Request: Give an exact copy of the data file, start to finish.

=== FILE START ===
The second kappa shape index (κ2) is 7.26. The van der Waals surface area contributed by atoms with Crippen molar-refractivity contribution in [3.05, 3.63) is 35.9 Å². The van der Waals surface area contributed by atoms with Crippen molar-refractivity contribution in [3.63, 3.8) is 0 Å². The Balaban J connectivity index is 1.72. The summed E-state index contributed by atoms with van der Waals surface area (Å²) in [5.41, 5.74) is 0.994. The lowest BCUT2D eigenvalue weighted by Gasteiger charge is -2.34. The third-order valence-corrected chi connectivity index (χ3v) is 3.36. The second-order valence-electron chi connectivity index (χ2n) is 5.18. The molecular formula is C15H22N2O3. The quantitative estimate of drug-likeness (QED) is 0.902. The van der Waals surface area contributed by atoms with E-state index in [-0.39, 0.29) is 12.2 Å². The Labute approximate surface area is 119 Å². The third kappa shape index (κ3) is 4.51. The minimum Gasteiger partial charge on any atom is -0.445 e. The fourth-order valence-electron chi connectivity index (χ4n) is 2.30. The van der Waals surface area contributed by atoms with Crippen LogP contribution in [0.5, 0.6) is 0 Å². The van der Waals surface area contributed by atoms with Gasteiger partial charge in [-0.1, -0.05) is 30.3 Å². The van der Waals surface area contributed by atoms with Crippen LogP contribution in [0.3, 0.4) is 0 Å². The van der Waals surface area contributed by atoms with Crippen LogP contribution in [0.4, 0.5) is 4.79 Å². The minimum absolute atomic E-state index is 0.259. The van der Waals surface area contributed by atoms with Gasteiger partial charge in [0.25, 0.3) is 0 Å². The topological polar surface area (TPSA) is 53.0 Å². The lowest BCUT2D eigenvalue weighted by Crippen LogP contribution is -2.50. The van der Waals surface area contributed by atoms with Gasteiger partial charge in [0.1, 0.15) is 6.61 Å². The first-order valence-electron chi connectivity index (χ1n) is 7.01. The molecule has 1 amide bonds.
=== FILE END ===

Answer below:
The second kappa shape index (κ2) is 7.26. The van der Waals surface area contributed by atoms with Crippen molar-refractivity contribution in [3.05, 3.63) is 35.9 Å². The van der Waals surface area contributed by atoms with Crippen molar-refractivity contribution in [3.63, 3.8) is 0 Å². The Balaban J connectivity index is 1.72. The summed E-state index contributed by atoms with van der Waals surface area (Å²) in [5.41, 5.74) is 0.994. The lowest BCUT2D eigenvalue weighted by Gasteiger charge is -2.34. The third-order valence-corrected chi connectivity index (χ3v) is 3.36. The second-order valence-electron chi connectivity index (χ2n) is 5.18. The molecular formula is C15H22N2O3. The quantitative estimate of drug-likeness (QED) is 0.902. The van der Waals surface area contributed by atoms with E-state index in [-0.39, 0.29) is 12.2 Å². The Labute approximate surface area is 119 Å². The third kappa shape index (κ3) is 4.51. The minimum Gasteiger partial charge on any atom is -0.445 e. The fourth-order valence-electron chi connectivity index (χ4n) is 2.30. The van der Waals surface area contributed by atoms with Crippen LogP contribution in [0.5, 0.6) is 0 Å². The van der Waals surface area contributed by atoms with Gasteiger partial charge in [-0.1, -0.05) is 30.3 Å². The van der Waals surface area contributed by atoms with Crippen LogP contribution in [0.3, 0.4) is 0 Å². The van der Waals surface area contributed by atoms with Crippen LogP contribution in [0.4, 0.5) is 4.79 Å². The minimum absolute atomic E-state index is 0.259. The van der Waals surface area contributed by atoms with Gasteiger partial charge in [0.25, 0.3) is 0 Å². The topological polar surface area (TPSA) is 53.0 Å². The lowest BCUT2D eigenvalue weighted by Crippen LogP contribution is -2.50. The van der Waals surface area contributed by atoms with Gasteiger partial charge in [0.1, 0.15) is 6.61 Å². The first-order valence-electron chi connectivity index (χ1n) is 7.01. The molecule has 1 amide bonds.